82. B. Slocombe, M. J. Basker, P. H. Bentley, et al., “BRL 17421, a novel β-lactam antibiotic, highly resistant to β-lactamases, giving high and prolonged serum levels in humans,” Antimicrobial Agents and Chemotherapy, vol. 20, no. 1, pp. 38–46, 1981.
  83. K. Jules and H. C. Neu, “Antibacterial activity and β-lactamase stability of temocillin,” Antimicrobial Agents and Chemotherapy, vol. 22, no. 3, pp. 453–460, 1982. View at Scopus
  84. D. Eisen, E. G. Russell, M. Tymms, E. J. Roper, M. L. Grayson, and J. Turnidge, “Random amplified polymorphic DNA and plasmid analyses used in investigation of an outbreak of multiresistant Klebsiella pneumoniae,” Journal of Clinical Microbiology, vol. 33, no. 3, pp. 713–717, 1995. View at Scopus
  85. R. P. Hobson, F. M. MacKenzie, and I. M. Gould, “An outbreak of multiply-resistant Klebsiella pneumoniae in the Grampian region of Scotland,” Journal of Hospital Infection, vol. 33, no. 4, pp. 249–262, 1996. View at Publisher · View at Google Scholar · View at Scopus
  86. G. L. French, K. P. Shannon, and N. Simmons, “Hospital outbreak of Klebsiella pneumoniae resistant to broad-spectrum cephalosporins and β-lactam-β-lactamase inhibitor combinations by hyperproduction of SHV-5 β-lactamase,” Journal of Clinical Microbiology, vol. 34, no. 2, pp. 358–363, 1996. View at Scopus
  87. E. P. Hyle, A. D. Lipworth, T. E. Zaoutis et al., “Risk factors for increasing multidrug resistance among extended-spectrum β-lactamase-producing Escherichia coli and Klebsiella species,” Clinical Infectious Diseases, vol. 40, no. 9, pp. 1317–1324, 2005. View at Publisher · View at Google Scholar · View at PubMed · View at Scopus
  88. E. M. Graffunder, K. E. Preston, A. M. Evans, and R. A. Venezia, “Risk factors associated with extended-spectrum beta-lactamase-producing organisms at a tertiary care hospital,” Journal of Antimicrobial Chemotherapy, vol. 56, no. 1, pp. 139–145, 2005. View at Publisher · View at Google Scholar · View at PubMed · View at Scopus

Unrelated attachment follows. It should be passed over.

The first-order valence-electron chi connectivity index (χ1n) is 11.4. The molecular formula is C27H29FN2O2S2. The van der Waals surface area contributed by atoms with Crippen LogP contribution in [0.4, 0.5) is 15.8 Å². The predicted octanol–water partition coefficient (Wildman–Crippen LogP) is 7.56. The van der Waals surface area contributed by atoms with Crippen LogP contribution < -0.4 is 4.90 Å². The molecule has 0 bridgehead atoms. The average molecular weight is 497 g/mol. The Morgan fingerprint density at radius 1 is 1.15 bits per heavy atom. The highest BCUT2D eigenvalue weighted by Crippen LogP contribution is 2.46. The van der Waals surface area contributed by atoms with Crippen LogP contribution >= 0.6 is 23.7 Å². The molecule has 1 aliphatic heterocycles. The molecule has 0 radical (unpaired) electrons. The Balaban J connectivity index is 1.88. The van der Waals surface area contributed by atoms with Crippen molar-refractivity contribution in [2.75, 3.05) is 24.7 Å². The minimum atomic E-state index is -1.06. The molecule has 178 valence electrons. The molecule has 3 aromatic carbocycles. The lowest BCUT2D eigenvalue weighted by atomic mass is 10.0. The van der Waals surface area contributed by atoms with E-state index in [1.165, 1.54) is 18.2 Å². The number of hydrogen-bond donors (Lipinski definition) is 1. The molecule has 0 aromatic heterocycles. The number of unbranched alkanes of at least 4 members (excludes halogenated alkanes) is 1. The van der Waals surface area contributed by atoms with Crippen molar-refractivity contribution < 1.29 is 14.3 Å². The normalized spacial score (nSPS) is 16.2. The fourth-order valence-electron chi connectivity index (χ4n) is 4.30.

89. H. Ariffin, P. Navaratnam, M. Mohamed et al., “Ceftazidime-resistant Klebsiella pneumoniae bloodstream infection in children with febrile neutropenia,” International Journal of Infectious Diseases, vol. 4, no. 1, pp. 21–25, 2000. View at Scopus
  90. R. E. Warren, G. Harvey, R. Carr, D. Ward, and A. Doroshenko, “Control of infections due to extended-spectrum β-lactamase-producing organisms in hospitals and the community,” Clinical Microbiology and Infection, vol. 14, supplement 1, pp. 124–133, 2008. View at Publisher · View at Google Scholar · View at PubMed
  91. J. E. Patterson, T. C. Hardin, C. A. Kelly, R. C. Garcia, and J. H. Jorgensen, “Association of antibiotic utilization measures and control of multiple-drug resistance in Klebsiella pneumoniae,” Infection Control and Hospital Epidemiology, vol. 21, no. 7, pp. 455–458, 2000. View at Scopus
  92. J. Y. Kim, J. W. Sohn, D. W. Park, Y. K. Yoon, Y. M. Kim, and M. J. Kim, “Control of extended-spectrum β-lactamase-producing Klebsiella pneumoniae using a computer-assisted management program to restrict third-generation cephalosporin use,” Journal of Antimicrobial Chemotherapy, vol. 62, no. 2, pp. 416–421, 2008. View at Publisher · View at Google Scholar · View at PubMed · View at Scopus
  93. L. R. Peterson, “Antibiotic policy and prescribing strategies for therapy of extended-spectrum β-lactamase-producing Enterobacteriaceae: the role of piperacillin-tazobactam,” Clinical Microbiology and Infection, vol. 14, supplement 1, pp. 181–184, 2008. View at Publisher · View at Google Scholar · View at PubMed
  94. J. Rodríguez-Baño, M. D. Navarro, L. Romero et al., “Clinical and molecular epidemiology of extended-spectrum β-lactamase-producing Escherichia coli as a cause of nosocomial infection or colonization: implications for control,” Clinical Infectious Diseases, vol. 42, no. 1, pp. 37–45, 2006. View at Publisher · View at Google Scholar · View at PubMed · View at Scopus
  95. D. K. Matthaiou, A. Michalopoulos, P. I. Rafailidis et al., “Risk factors associated with the isolation of colistin-resistant gram-negative bacteria: a matched case-control study,” Critical Care Medicine, vol. 36, no. 3, pp. 807–811, 2008. View at Publisher · View at Google Scholar · View at PubMed · View at Scopus
  96. R. Dhillon and J. Clark, “Infection in the intensive care unit (ICU),” Current Anaesthesia and Critical Care, vol. 20, no. 4, pp. 175–182, 2009. View at Publisher · View at Google Scholar · View at Scopus
  97. D. L. Paterson, “Resistance in gram-negative bacteria: Enterobacteriaceae,” American Journal of Infection Control, vol. 34, no. 5, pp. S20–S28, 2006. View at Publisher · View at Google Scholar · View at PubMed · View at Scopus